Dante's Inferno Canto 27: Summary & Quotes

Instructor: Erica Schimmel

Erica has taught college English writing and literature courses and has a master's degree in children's literature.

After overhearing Virgil and Dante speaking with Ulysses, another soul in the eighth bolgia of the eighth circle of hell approaches them to chat. Find out what they talk about in this summary with quotes from Canto 27 in Dante's ''Inferno.''

Another ''Evil Counselor''

Have you ever had someone give you bad advice on purpose for their own benefit? In the eighth bolgia of the eighth circle of hell, Dante and Virgil have been talking to sinners who provided or practiced dishonest advice, or counsel. Now these deceiving souls are stuck forever moving around encased in flame. For instance, they've just gotten done speaking with Ulysses, the Greek hero who largely contributed to such deceptions as the Trojan Horse and who now shares a double flame with his partner, Diomede. No sooner do these two head on their way than another flame approaches, wanting to speak with Dante and Virgil. Let's find out what this flame discusses with our travelers as we summarize, and take note of interesting quotes, in Canto 27 of Dante's Inferno.

A Fellow Italian

Their new acquaintance has barely begun to speak, but already Dante is struck by the ''strange and muffled roar'' it makes. This roar sounds like a Sicilian Bull, which Dante explains is a ''brazen spit'' torture device made out of brass. The person being tortured is shoved inside while the bull is placed in fire. Eventually, this painful process led to the person being cooked to death. Since it was a pretty painful way to die, that victim would usually make noise. With the way the bull was made, ''it seemed itself to howl and agonize.'' It's this kind of noise that seems to come from the flame that is beginning to talk to them now.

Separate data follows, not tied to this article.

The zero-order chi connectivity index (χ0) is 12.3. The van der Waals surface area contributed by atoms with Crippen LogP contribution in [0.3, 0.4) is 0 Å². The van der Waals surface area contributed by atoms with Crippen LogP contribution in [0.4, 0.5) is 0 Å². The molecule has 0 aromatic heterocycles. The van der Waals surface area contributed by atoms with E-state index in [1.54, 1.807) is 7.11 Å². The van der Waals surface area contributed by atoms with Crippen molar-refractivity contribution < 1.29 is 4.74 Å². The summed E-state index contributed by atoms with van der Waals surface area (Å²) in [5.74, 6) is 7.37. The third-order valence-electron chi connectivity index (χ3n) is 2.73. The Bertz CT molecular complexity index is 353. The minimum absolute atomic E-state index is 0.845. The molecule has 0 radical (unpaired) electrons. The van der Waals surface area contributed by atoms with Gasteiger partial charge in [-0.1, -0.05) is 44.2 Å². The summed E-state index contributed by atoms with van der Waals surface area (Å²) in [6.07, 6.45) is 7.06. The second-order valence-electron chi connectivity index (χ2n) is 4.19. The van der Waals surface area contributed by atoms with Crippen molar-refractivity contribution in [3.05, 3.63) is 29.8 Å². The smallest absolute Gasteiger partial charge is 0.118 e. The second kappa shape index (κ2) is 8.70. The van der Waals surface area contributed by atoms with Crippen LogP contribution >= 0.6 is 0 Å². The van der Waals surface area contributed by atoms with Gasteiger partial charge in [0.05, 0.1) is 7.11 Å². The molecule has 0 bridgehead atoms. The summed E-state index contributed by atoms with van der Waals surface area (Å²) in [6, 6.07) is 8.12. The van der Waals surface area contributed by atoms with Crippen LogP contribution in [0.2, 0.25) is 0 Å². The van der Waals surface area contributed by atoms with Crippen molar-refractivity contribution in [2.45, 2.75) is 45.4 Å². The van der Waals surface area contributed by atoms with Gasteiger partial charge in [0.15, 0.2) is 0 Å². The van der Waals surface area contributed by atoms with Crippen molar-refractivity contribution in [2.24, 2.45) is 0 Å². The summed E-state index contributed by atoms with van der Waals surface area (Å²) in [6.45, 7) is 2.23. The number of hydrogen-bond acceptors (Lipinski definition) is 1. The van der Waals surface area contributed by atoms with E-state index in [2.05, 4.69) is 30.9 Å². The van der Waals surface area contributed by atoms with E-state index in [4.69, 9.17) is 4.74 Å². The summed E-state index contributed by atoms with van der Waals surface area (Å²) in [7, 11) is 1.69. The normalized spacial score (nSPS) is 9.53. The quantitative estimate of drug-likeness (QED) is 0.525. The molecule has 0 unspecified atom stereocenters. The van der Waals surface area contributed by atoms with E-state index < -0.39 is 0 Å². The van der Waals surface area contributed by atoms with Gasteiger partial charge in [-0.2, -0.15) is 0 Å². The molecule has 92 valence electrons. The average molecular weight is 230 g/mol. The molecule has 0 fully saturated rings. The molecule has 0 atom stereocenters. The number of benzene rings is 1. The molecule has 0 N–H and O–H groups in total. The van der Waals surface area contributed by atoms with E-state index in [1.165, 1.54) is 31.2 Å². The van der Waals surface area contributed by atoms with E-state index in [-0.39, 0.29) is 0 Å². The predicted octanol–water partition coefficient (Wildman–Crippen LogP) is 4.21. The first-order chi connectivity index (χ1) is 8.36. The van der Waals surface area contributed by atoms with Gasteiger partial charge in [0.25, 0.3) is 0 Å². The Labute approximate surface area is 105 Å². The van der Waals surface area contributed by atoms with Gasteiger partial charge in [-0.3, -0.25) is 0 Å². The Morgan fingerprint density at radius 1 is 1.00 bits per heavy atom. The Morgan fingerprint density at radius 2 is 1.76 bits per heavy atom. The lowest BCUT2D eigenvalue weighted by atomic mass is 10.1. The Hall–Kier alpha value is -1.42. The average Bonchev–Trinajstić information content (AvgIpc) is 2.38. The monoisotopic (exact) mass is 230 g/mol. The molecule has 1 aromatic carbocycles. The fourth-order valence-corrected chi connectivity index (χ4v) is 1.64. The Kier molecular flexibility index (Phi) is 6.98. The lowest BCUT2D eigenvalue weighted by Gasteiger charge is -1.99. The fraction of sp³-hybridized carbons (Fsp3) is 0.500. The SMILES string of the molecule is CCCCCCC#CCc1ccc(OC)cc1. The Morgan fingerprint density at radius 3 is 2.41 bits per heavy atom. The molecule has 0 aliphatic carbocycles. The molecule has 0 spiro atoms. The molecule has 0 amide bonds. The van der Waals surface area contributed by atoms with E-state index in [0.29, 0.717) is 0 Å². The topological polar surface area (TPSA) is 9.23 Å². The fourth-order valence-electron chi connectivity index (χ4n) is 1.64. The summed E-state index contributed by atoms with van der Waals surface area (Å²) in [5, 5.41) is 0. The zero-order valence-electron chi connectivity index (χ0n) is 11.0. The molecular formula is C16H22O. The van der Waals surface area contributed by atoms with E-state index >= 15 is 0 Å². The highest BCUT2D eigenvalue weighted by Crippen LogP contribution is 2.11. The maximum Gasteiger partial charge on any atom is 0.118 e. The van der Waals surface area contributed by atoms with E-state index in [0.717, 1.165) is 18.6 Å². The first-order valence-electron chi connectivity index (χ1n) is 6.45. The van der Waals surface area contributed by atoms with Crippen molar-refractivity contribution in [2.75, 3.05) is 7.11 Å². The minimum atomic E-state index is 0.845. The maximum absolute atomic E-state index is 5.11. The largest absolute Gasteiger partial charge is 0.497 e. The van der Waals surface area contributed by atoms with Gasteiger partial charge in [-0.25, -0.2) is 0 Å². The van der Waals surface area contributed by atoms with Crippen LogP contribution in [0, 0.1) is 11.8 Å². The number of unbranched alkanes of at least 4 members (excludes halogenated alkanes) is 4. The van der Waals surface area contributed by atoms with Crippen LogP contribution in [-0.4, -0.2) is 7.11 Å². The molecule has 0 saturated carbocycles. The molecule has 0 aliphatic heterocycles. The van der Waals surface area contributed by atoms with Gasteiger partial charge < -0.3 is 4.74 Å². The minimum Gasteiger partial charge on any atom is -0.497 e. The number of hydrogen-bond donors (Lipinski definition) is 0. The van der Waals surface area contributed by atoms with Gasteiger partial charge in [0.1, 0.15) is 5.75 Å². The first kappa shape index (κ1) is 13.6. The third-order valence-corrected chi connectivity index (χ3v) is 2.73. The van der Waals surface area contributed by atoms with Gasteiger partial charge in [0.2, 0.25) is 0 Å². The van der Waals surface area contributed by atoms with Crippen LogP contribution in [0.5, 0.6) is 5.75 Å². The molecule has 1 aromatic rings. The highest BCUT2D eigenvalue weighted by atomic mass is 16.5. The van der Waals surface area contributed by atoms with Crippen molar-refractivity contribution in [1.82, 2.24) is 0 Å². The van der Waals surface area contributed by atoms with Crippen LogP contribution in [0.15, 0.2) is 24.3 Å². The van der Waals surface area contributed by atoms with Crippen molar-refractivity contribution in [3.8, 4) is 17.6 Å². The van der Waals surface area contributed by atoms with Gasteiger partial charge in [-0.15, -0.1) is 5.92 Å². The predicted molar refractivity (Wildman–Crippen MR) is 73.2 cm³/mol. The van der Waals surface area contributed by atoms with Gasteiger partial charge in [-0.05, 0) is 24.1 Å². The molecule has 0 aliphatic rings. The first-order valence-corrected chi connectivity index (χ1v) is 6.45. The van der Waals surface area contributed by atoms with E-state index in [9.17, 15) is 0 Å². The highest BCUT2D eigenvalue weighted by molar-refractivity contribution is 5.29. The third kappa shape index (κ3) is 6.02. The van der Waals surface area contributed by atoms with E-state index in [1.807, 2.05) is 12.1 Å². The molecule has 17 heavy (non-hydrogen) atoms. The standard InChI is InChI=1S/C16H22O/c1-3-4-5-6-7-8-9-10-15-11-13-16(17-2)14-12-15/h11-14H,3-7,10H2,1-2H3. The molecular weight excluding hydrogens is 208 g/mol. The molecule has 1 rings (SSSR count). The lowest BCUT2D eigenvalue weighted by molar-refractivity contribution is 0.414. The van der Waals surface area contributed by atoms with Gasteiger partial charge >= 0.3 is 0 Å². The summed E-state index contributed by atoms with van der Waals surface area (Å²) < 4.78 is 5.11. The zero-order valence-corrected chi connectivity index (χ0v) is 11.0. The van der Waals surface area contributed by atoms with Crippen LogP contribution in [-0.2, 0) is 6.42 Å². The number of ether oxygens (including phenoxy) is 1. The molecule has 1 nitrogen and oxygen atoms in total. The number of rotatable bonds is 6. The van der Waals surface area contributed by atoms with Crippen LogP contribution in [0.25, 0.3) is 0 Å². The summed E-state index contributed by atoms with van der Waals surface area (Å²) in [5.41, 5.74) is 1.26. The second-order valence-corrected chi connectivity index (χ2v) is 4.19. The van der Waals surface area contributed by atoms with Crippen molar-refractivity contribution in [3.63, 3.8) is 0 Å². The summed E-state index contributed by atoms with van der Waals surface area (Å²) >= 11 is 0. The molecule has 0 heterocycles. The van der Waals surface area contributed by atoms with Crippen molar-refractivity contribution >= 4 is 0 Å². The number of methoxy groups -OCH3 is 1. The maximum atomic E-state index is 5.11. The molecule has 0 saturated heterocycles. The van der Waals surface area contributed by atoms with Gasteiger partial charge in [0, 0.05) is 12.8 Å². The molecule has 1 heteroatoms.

The sinner in this flame overhears Virgil and Dante talking with Ulysses, and wonders if he can have a turn asking them a question now. It turns out this soul is from Italy, and wants to know, ''is there peace or war in Romagna?'' Since Dante is the Italian in the pair, it makes sense for him to field this question. He reassures the man that, though ''your sad Romagna is not and never was without war in her tyrants' raging blood; but none flared openly when I left just now.'' Romagna is far from peaceful, but at least they aren't actively engaged in new battles.

The Italian's Story

Now that Dante's answered the question, he asks the soul to return the favor and tell them his story. At first the soul hesitates, but he figures it'll be okay to share his story since ''no shade ever returned - if what I am told is true - from this blind world into the living light.'' Since he doesn't believe Dante will be able to tell anyone about him, he launches into his tale. He's still careful not to share his name, but he shares enough of his story that we can be reasonably certain this is the shade of Guido da Montefeltro. When younger, he ''was a man of arms: then took the rope of the Franciscans, hoping to make amends'' for the bad deed of his younger years by becoming a monk. That may sound extreme, but he says he was pretty bad as a young man: ''my deeds were not of the lion but of the fox: I raced through tangled ways; all wiles were mine from birth.''

Though he saw the light, repented of his sins, and became a monk, things went downhill when the ''Great Priest,'' or pope, ''drew his sword and marched upon the Lateran.'' This pope, whom Guido calls the ''Prince of the New Pharisees'' and whom history tells us is Pope Boniface VIII, called for advice on how to proceed. At first, the reformed man wanted no part in helping the pope ''cure the fever of pride that burned his blood.'' But the pope attempted to reassure Guido by saying, ''Your soul need fear no wound; I absolve your guilt beforehand.'' Hearing the pope talk about wanting to ''smash'' his supposed enemies was enough to make Guido ''fear silence was worse than sin.'' In this spirit, he gives the pope some advice that turns out to be less than helpful.

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